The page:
From geothermal heating to the largest solar-power generator in Michigan, this Dexter home is a model of energy efficiency
By Nicole Frehsee Mazur
Photography by Brett Mountain
The rows of giant solar panels in David and Alisande Reads’ backyard, stacked one behind the other, are the first clue that the couple’s Dexter home is a marvel of energy efficiency.
The second clue may be the roof made from metal, an especially environmentally friendly material, or the charging plugs inside the garage where the Reads juice up their Teslas at night. And those are only the features you can see: There’s also the home’s foundation, which reduces the overall carbon footprint of the house by using less concrete.
“This house incorporates all the best of green building,” says Mike Mahon, the owner of Ann Arbor’s Adaptive Building Solutions, which specializes in “green” custom homes. (He signed on to construct the Reads’ residence after the pair’s architect, Michael Klement of Architectural Resource in Ann Arbor, suggested they contact him.)
While the Reads have “always been cognizant of trying not to be wasteful,” says Alisande, citing her compost pile, the couple didn’t initially plan to outfit their house with every last eco-conscious bell and whistle. “We weren’t that specific about energy things in the beginning,” says David, 70. (He and Alisande, 67, are both retired from their jobs at ADP.)
That changed once they met Mike and his wife, Andrea Mahon, who turned them on to options like passive solar energy (which uses the house’s position relative to the sun to provide supplemental heat and reduce the energy load) and a recirculating hot-water loop (which provides hot water the moment the tap turns on, cutting back on waste). “Mike and Andrea are very committed to and passionate about building efficient homes,” says David. “We’re very glad we went with them.”
The house also boasts a geothermal heating and cooling system, low-VOC (read: less toxic) materials and an air-exchange system that boosts indoor air quality. Of all its impressive features, though, the most unique may be its concrete-minimizing “floating” foundation system, which Mike traveled to Sweden to study. “This is more than just a high-performance house,” he says, adding that they’re applying for LEED platinum certification — a prestigious honor in the green-building world.
The Reads appreciate the systems that make their house run more efficiently but they aren’t what make it feel like home. (No offense to the 60,000-watt solar-power generator, which Mike says is the first of its size in Michigan.) That honor belongs to Alisande’s quilting studio, with its big closet to store the fabrics — color-coded and arranged by type — that she’s collected over the years. “My goal is to make some really pretty, colorful pillows and quilts we can put on the walls and spark up the place,” she says, explaining that the couple, who moved in this past Thanksgiving, haven’t had much time to decorate.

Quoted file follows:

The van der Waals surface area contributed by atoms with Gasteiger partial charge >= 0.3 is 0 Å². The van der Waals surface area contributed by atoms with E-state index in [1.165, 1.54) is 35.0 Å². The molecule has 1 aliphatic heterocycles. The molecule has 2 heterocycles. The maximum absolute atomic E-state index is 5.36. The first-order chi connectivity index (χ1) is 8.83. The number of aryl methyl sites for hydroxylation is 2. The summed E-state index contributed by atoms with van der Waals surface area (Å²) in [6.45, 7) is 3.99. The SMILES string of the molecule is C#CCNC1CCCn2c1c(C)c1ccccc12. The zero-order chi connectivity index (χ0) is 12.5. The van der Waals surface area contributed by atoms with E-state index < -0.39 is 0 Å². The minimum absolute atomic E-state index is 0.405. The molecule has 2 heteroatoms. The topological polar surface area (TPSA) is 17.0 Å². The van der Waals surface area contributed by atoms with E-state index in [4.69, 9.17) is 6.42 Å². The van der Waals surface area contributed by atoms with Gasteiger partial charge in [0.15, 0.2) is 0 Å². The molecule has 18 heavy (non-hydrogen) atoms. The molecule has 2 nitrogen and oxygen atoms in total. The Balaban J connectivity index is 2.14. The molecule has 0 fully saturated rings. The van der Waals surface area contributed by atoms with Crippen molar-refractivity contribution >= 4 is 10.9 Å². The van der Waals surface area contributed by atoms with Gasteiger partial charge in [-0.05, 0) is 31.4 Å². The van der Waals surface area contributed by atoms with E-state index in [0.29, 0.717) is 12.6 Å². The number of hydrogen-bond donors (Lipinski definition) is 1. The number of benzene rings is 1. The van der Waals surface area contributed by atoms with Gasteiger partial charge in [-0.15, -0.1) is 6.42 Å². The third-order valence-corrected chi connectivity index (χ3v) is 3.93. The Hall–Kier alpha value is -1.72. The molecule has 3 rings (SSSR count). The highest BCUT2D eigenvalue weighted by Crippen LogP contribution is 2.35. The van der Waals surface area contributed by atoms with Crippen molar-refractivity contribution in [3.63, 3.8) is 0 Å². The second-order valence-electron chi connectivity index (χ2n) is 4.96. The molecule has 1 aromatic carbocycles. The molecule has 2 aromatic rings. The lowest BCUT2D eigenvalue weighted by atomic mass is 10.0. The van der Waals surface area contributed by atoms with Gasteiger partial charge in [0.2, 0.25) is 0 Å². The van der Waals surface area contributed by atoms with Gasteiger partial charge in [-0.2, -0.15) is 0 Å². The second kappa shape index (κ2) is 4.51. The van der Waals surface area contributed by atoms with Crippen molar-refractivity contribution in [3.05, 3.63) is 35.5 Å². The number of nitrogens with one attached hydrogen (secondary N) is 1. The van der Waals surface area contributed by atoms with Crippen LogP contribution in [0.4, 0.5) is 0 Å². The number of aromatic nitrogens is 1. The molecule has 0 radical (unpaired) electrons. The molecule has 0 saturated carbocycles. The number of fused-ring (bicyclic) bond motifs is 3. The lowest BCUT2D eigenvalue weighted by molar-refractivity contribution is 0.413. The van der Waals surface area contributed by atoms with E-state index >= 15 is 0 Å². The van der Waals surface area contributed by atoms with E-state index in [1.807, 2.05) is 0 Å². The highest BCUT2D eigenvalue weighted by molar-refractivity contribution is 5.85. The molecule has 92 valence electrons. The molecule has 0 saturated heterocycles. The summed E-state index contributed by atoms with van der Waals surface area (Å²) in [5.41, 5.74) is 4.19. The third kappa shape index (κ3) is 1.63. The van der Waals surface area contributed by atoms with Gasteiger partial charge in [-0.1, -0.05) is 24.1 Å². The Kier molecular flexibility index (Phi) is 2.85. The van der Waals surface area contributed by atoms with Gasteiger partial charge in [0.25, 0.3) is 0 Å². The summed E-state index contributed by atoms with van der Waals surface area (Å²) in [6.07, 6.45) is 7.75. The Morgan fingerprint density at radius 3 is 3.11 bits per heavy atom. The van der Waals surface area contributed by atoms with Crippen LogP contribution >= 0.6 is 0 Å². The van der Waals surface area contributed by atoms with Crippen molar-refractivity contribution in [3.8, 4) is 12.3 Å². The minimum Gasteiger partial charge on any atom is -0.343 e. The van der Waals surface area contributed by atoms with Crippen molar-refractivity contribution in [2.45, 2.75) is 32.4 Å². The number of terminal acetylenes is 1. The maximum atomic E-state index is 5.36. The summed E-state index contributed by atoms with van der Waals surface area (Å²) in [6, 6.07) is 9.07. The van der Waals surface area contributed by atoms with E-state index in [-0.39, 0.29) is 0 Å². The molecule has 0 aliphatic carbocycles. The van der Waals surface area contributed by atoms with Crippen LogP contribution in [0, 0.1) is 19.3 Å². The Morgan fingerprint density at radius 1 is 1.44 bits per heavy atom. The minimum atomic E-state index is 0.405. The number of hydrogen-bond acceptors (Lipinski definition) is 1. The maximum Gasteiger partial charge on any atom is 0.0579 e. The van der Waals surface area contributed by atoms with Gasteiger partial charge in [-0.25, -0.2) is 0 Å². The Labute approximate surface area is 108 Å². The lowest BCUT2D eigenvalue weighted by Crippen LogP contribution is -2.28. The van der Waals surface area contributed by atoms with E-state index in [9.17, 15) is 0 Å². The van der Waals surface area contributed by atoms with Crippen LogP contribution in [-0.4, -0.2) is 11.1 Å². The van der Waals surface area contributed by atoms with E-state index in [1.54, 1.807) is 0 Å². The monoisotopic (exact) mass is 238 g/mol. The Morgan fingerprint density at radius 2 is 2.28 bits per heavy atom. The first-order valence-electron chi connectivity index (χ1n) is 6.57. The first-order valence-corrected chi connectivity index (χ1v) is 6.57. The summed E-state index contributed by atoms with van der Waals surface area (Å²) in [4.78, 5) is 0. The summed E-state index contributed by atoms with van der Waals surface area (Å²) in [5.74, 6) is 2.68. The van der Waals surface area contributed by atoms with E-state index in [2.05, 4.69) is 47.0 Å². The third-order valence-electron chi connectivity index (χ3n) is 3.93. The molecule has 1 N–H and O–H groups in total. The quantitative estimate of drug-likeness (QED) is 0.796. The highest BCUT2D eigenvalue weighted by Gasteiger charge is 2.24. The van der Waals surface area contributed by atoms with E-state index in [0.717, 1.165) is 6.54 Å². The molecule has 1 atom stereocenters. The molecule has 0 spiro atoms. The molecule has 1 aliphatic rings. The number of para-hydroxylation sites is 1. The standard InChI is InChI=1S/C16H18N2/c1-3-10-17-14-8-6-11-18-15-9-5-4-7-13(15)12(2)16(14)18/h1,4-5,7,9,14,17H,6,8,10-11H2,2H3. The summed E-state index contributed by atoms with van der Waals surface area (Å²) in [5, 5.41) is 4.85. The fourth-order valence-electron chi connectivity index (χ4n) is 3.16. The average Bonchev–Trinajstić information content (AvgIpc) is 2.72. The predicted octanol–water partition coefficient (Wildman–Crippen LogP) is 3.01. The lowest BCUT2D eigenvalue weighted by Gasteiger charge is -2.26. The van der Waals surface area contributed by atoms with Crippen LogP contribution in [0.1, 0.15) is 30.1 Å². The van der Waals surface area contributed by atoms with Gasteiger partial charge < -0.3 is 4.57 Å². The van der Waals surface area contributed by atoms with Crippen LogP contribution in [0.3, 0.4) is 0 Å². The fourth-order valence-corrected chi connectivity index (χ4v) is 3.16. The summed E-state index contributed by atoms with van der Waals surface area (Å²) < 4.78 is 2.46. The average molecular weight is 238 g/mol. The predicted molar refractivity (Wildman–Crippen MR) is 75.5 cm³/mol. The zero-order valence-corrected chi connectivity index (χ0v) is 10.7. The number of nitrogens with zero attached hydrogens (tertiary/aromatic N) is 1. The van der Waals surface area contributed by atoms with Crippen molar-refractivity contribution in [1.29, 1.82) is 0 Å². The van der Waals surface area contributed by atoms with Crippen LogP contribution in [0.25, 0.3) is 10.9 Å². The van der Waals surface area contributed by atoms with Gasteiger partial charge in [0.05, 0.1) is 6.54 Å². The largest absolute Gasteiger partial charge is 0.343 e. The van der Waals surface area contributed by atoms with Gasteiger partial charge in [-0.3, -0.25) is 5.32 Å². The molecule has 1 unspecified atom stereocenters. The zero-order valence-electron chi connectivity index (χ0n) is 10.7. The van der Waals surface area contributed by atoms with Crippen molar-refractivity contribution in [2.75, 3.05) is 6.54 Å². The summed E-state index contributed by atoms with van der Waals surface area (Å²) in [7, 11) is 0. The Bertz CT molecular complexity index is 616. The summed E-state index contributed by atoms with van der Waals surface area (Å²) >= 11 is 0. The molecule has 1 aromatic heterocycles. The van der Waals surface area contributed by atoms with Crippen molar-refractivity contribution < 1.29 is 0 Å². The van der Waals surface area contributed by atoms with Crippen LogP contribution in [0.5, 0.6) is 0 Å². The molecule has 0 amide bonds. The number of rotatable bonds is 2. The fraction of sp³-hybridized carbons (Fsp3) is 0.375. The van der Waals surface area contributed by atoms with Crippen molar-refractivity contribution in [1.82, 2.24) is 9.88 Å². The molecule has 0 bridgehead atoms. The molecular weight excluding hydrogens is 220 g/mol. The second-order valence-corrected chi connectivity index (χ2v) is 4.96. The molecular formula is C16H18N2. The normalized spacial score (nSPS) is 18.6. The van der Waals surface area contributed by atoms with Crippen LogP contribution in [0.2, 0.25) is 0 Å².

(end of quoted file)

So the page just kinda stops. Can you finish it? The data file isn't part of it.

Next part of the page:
Another favorite spot is the indoor pool, which sits off the master bedroom. Before moving into the house, Alisande battled breast cancer and a failing kidney, which made it difficult to exercise. (She’s since in remission, and her son-in-law donated his kidney to her in 2017.) Now she wakes up and hits the water. “It’s pretty cool to get up in the morning and hop in the pool,” she says.
The couple also enjoys sitting in their living room and observing the coyotes, turkeys and foxes that often pass by its wall of large windows. “Right now I’m watching a herd of deer moving across the back of our property, just hanging out,” says Alisande. Adds David, “The funny thing is, we can be on I-94 in five minutes but we have all this around us.”
By “this,” David is referring to yet another one of the home’s rare features: the 10-acre prairie it overlooks. David planted the prairie in 2008, when the couple lived in their previous house — which is actually next door to their current one. (The Reads own 38 acres of land, and their old and new houses sit on neighboring parcels.) “This spring I’m going to plant wildflowers,” says David, who spent more than two years clearing the land of invasive shrubs.
Perhaps the Reads’ favorite thing about their home, though, is having family nearby. Instead of selling their old house and downsizing to a condo, the couple gifted it to their daughter and her husband and built on the lot next door. “They’ll be right here as we get older,” says Alisande.
Aging is part of the reason she and David decided to move out of their previous home. Both master gardeners, they had planted “a whole lot” of perennials years ago, she says, but with her health struggles, the upkeep became overwhelming. “We named our first house ‘Tumuchtomo,’” says Alisande (it sounds like “too much to mow”).
Once the Reads’ new house was complete, Klement, their architect, suggested they give it a name, too. Their pick: “For the Journey,” which is inscribed on a rock that sits at the end of the driveway. “We were designing the house for our lives’ journey,” says David. “And this will take us through until the end.”